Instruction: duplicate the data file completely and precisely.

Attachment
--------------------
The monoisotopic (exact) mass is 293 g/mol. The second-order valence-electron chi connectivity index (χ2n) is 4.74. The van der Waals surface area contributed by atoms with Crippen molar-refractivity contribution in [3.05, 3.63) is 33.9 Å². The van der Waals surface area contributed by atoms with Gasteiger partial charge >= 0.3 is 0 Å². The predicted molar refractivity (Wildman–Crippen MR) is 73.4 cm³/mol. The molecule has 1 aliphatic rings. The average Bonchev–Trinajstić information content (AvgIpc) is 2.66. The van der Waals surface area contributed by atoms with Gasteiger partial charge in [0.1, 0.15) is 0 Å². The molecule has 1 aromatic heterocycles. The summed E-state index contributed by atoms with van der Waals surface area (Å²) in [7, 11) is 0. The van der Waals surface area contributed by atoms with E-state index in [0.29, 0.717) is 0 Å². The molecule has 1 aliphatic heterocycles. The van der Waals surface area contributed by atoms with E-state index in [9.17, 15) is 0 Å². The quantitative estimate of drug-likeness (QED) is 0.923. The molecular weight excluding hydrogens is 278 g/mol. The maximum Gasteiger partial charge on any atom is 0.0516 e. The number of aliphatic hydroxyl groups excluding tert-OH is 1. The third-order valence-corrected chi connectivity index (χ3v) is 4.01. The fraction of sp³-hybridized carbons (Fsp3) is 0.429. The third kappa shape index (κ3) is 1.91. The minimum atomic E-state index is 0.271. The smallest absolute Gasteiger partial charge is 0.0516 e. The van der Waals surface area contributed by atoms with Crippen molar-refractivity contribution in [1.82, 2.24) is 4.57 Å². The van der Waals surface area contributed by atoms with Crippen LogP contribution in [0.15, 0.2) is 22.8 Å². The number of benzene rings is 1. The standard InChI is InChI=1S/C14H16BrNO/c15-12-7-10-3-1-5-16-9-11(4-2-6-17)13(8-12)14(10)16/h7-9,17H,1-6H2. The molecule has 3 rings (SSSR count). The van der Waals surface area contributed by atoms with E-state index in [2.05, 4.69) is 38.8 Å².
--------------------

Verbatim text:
The monoisotopic (exact) mass is 293 g/mol. The second-order valence-electron chi connectivity index (χ2n) is 4.74. The van der Waals surface area contributed by atoms with Crippen molar-refractivity contribution in [3.05, 3.63) is 33.9 Å². The van der Waals surface area contributed by atoms with Gasteiger partial charge >= 0.3 is 0 Å². The predicted molar refractivity (Wildman–Crippen MR) is 73.4 cm³/mol. The molecule has 1 aliphatic rings. The average Bonchev–Trinajstić information content (AvgIpc) is 2.66. The van der Waals surface area contributed by atoms with Gasteiger partial charge in [0.1, 0.15) is 0 Å². The molecule has 1 aromatic heterocycles. The summed E-state index contributed by atoms with van der Waals surface area (Å²) in [7, 11) is 0. The van der Waals surface area contributed by atoms with E-state index in [0.29, 0.717) is 0 Å². The molecule has 1 aliphatic heterocycles. The van der Waals surface area contributed by atoms with E-state index in [9.17, 15) is 0 Å². The quantitative estimate of drug-likeness (QED) is 0.923. The molecular weight excluding hydrogens is 278 g/mol. The maximum Gasteiger partial charge on any atom is 0.0516 e. The number of aliphatic hydroxyl groups excluding tert-OH is 1. The third-order valence-corrected chi connectivity index (χ3v) is 4.01. The fraction of sp³-hybridized carbons (Fsp3) is 0.429. The third kappa shape index (κ3) is 1.91. The minimum atomic E-state index is 0.271. The smallest absolute Gasteiger partial charge is 0.0516 e. The van der Waals surface area contributed by atoms with Crippen molar-refractivity contribution in [1.82, 2.24) is 4.57 Å². The van der Waals surface area contributed by atoms with Crippen LogP contribution in [0.15, 0.2) is 22.8 Å². The number of benzene rings is 1. The standard InChI is InChI=1S/C14H16BrNO/c15-12-7-10-3-1-5-16-9-11(4-2-6-17)13(8-12)14(10)16/h7-9,17H,1-6H2. The molecule has 3 rings (SSSR count). The van der Waals surface area contributed by atoms with E-state index in [2.05, 4.69) is 38.8 Å².